[erlang-questions] On OTP rand module difference between OTP 19 and OTP 20

Richard A. O'Keefe <>
Fri Sep 1 04:57:49 CEST 2017

On 1/09/17 6:35 AM, Michael Truog wrote:
> As I argued in the original pull request for these recent 20.0 random
> number changes, a uniform distribution is much more intuitive if it is
> inclusive: [0,1]

Intuitive?  For integers, I'll grant that.  For reals?  Not so much.
I certainly cannot grant "MUCH more intuitive".
I've had occasion to do (random next * 2 - 1) arcTanh, which of
course breaks down if *either* 0 or 1 is returned by (random next).

> For example, if you are dealing with probabilities, it is simpler to
> think in percentages from 0.00 to 1.00

Actually, when I'm dealing with probabilities, I never think
about them as percentages.  Now the interesting thing here
is this.  Suppose you want to get a true [false] outcome
with probability p [1-p].  Then random next < p  does the
job perfectly, but ONLY if 1 is excluded.

The trick of generating a random integer from 1 to N by
doing (in C): (int)(random() * N) + 1 can of course give
you N+1 if random() can return 1.0, and this is a thing I very
often do.  (Yes, if 0.0 is excluded, the probability of getting
1 is very slightly skewed, but it's _very_ slightly.)

> An example from the python documentation is at
> https://docs.python.org/3/library/random.html#random.uniform though they
> have ambiguity about the highest value due to a rounding problem they have.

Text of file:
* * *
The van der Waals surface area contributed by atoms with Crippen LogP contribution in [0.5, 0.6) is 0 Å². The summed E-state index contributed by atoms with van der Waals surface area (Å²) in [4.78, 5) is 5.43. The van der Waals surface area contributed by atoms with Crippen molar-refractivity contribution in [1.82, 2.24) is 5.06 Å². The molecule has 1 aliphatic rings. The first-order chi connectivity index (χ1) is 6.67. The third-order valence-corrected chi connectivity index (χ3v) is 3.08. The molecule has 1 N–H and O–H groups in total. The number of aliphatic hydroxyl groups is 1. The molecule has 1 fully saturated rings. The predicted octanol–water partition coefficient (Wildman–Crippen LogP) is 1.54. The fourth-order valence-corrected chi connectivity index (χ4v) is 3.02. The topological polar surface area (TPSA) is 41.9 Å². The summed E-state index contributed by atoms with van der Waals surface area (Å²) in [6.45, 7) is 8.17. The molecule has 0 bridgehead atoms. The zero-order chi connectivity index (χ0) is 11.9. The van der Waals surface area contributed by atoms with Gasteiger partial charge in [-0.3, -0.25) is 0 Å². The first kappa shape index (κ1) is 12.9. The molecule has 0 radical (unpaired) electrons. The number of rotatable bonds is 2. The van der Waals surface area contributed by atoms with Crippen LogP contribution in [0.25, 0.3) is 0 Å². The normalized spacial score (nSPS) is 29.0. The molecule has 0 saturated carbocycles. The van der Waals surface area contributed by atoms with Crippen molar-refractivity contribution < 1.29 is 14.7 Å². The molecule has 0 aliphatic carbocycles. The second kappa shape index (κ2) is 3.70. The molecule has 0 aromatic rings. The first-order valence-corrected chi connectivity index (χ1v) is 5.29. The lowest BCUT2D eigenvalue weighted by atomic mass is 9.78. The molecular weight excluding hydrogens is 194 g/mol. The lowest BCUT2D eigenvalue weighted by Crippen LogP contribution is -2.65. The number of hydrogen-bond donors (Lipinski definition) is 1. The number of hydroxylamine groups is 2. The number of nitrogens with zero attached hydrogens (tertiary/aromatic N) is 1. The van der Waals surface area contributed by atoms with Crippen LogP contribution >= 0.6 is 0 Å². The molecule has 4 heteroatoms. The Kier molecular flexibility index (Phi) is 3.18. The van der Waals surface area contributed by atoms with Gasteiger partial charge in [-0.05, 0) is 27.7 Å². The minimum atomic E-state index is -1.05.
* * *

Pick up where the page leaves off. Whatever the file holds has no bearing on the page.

Oh, the bit where they say "The end-point value b may or may not be
included in the range."  Worst of both worlds.  You cannot rely on it
being included and you cannot rely on it being excluded.

Let's face it, the usual expectation is that a uniform random number
generator will return a value in the half-open range [0,1).

I have uses for (0.0, 1.0).
Michael Truog has uses for [0.0,1.0], although I wasn't able to tell
from a quick scan of his code what they are.

I could personally live with a warning in the documentation that says
that the random number generator could return 0.0, and here's a little
loop you might use to avoid that, and another suggestion in the code
about how to get the result Michael Truog wants.

I just want it to be obvious that it's dangerous to assume that the
result will not be 0.

By the way, given that a common way to make random floats is to
generate a bitvector, consider
(0 to: 15) collect: [:each | ((each / 15) * 256) truncated].
You will notice that the spacing between the values is *almost*
uniform, but not at the end.

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